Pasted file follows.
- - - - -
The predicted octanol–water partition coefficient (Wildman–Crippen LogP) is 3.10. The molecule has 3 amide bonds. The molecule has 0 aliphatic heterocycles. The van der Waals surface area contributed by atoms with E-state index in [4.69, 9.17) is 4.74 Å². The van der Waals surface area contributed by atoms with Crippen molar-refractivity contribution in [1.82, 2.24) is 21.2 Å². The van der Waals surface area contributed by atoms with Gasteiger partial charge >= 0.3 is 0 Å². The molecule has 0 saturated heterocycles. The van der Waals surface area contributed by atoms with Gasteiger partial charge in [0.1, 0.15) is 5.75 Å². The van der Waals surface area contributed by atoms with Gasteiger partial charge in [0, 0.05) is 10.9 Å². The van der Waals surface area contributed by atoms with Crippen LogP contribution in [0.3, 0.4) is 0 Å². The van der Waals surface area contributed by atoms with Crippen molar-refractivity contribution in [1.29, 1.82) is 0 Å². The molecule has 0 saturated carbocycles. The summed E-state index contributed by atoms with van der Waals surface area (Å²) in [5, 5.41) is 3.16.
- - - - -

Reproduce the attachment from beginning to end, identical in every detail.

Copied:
The predicted octanol–water partition coefficient (Wildman–Crippen LogP) is 3.10. The molecule has 3 amide bonds. The molecule has 0 aliphatic heterocycles. The van der Waals surface area contributed by atoms with E-state index in [4.69, 9.17) is 4.74 Å². The van der Waals surface area contributed by atoms with Crippen molar-refractivity contribution in [1.82, 2.24) is 21.2 Å². The van der Waals surface area contributed by atoms with Gasteiger partial charge >= 0.3 is 0 Å². The molecule has 0 saturated heterocycles. The van der Waals surface area contributed by atoms with Gasteiger partial charge in [0.1, 0.15) is 5.75 Å². The van der Waals surface area contributed by atoms with Gasteiger partial charge in [0, 0.05) is 10.9 Å². The van der Waals surface area contributed by atoms with Crippen LogP contribution in [0.3, 0.4) is 0 Å². The van der Waals surface area contributed by atoms with Crippen molar-refractivity contribution in [1.29, 1.82) is 0 Å². The molecule has 0 saturated carbocycles. The summed E-state index contributed by atoms with van der Waals surface area (Å²) in [5, 5.41) is 3.16.